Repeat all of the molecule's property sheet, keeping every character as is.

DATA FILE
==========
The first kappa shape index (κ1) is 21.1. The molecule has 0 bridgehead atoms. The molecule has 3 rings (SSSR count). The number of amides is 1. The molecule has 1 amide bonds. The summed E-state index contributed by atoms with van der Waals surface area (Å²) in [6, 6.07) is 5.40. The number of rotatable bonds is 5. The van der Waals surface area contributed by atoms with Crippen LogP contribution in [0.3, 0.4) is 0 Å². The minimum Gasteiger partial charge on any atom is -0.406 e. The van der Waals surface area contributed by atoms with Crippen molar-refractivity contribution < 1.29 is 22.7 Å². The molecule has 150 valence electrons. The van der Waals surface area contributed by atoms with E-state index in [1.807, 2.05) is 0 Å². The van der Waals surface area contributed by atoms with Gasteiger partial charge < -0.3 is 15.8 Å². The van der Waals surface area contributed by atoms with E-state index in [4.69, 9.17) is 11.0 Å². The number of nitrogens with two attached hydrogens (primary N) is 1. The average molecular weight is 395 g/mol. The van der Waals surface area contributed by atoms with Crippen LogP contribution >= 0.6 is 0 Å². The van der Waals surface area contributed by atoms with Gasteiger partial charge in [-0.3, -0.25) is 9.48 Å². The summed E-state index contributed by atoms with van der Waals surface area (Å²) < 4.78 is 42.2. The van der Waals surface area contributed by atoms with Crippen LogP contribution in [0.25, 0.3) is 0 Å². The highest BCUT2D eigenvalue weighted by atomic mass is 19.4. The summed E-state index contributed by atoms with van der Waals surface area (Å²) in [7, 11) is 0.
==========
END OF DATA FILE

The first kappa shape index (κ1) is 21.1. The molecule has 0 bridgehead atoms. The molecule has 3 rings (SSSR count). The number of amides is 1. The molecule has 1 amide bonds. The summed E-state index contributed by atoms with van der Waals surface area (Å²) in [6, 6.07) is 5.40. The number of rotatable bonds is 5. The van der Waals surface area contributed by atoms with Crippen LogP contribution in [0.3, 0.4) is 0 Å². The minimum Gasteiger partial charge on any atom is -0.406 e. The van der Waals surface area contributed by atoms with Crippen molar-refractivity contribution < 1.29 is 22.7 Å². The molecule has 150 valence electrons. The van der Waals surface area contributed by atoms with E-state index in [1.807, 2.05) is 0 Å². The van der Waals surface area contributed by atoms with Gasteiger partial charge < -0.3 is 15.8 Å². The van der Waals surface area contributed by atoms with E-state index in [4.69, 9.17) is 11.0 Å². The number of nitrogens with two attached hydrogens (primary N) is 1. The average molecular weight is 395 g/mol. The van der Waals surface area contributed by atoms with Crippen LogP contribution >= 0.6 is 0 Å². The van der Waals surface area contributed by atoms with Gasteiger partial charge in [-0.3, -0.25) is 9.48 Å². The summed E-state index contributed by atoms with van der Waals surface area (Å²) < 4.78 is 42.2. The van der Waals surface area contributed by atoms with Crippen LogP contribution in [0.25, 0.3) is 0 Å². The highest BCUT2D eigenvalue weighted by atomic mass is 19.4. The summed E-state index contributed by atoms with van der Waals surface area (Å²) in [7, 11) is 0.